The new Six Strikes anti-piracy program major ISPs rolled out last week — officially known as the Copyright Alert System — is geared toward catching those allegedly pirating copyrighted movies and games and, well, inconveniencing them until they stop. It's framed as an educational tool, but given that the participating Internet service providers are bound by no unifying or mandatory rules, there's a degree of uncertainty as to exactly what you can expect should you pop up on your ISP's anti-piracy radar.
Wonder no more. Here's a handy graphic that outlines exactly what we know about how the five major ISPs in the U.S. plan to use the system and how it will affect your Internet use. (Let us know what you think in comments.) Also, following the graphic: How Six Strikes may get you hacked.
What Could Possibly Go Wrong?
There's a lot of ambiguity about what happens after six strikes, and neither the ISPs nor the Center for Copyright Information (CCI) have clarified what consequences await customers who get that far. Daniel Nazer, a staff attorney at the Electronic Frontier Foundation, told me that "Strike Seven" might simply amount to Big Copyright hauling alleged infringers into court.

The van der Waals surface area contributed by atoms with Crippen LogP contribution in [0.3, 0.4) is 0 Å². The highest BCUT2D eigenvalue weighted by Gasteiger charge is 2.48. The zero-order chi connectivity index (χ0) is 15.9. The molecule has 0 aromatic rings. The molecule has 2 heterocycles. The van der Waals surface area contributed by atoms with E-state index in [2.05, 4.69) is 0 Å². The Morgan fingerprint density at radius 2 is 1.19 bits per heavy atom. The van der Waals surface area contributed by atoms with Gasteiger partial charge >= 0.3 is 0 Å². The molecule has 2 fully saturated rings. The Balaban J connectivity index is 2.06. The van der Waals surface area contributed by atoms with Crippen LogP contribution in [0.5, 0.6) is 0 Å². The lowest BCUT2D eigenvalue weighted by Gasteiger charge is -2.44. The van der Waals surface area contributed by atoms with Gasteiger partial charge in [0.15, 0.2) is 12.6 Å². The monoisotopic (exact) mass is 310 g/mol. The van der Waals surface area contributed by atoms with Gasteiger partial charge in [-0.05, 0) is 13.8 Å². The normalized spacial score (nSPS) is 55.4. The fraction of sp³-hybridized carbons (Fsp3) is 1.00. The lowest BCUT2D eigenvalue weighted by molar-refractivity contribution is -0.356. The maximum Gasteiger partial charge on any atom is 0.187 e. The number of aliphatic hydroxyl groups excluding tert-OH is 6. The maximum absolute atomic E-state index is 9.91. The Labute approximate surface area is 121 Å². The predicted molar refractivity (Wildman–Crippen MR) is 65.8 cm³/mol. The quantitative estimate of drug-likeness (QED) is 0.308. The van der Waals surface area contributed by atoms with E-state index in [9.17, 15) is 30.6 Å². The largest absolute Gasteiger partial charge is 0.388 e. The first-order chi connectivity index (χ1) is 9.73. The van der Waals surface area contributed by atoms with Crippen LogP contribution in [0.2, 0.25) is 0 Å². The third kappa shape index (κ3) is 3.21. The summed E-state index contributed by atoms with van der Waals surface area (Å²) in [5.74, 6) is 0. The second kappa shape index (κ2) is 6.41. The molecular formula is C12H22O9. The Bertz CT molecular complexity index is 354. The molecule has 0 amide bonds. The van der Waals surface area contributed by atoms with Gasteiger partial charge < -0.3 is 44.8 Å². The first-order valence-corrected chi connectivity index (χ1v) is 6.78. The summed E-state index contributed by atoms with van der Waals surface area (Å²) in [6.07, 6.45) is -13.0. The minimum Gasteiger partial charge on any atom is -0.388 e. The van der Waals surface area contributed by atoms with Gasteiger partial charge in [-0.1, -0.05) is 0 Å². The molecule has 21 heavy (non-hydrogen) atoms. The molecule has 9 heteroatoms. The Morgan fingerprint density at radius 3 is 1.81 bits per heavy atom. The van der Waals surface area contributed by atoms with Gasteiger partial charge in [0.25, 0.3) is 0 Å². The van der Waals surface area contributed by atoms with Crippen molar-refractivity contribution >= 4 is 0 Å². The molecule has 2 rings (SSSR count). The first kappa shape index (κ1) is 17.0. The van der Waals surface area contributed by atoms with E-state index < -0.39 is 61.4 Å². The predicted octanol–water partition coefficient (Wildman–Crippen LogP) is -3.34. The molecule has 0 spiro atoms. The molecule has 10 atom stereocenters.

But there are other big problems. Nazer, for instance, argues that the system's pop-ups and alerts could easily provide cover for hackers to impersonate ISPs in order to seed malware and launch phishing attacks. "Given the scale of this and the kind of ways they're looking to contact their customers with emails and browser locks, it may be a particularly attractive target for malware," Nazer told me.
The open-source development blog FunnyMonkey calls Six Strikes "the best phishing opportunity ever" and "a gift to people looking to steal credit card information and other personal information." Too bad the CCI's Web site is silent on the risk of would-be phishers impersonating or hijacking its alerts.
Lead image modified from this image via Flickr user patersor, CC 2.0
Infographic courtesy of Neo Mammalian Studios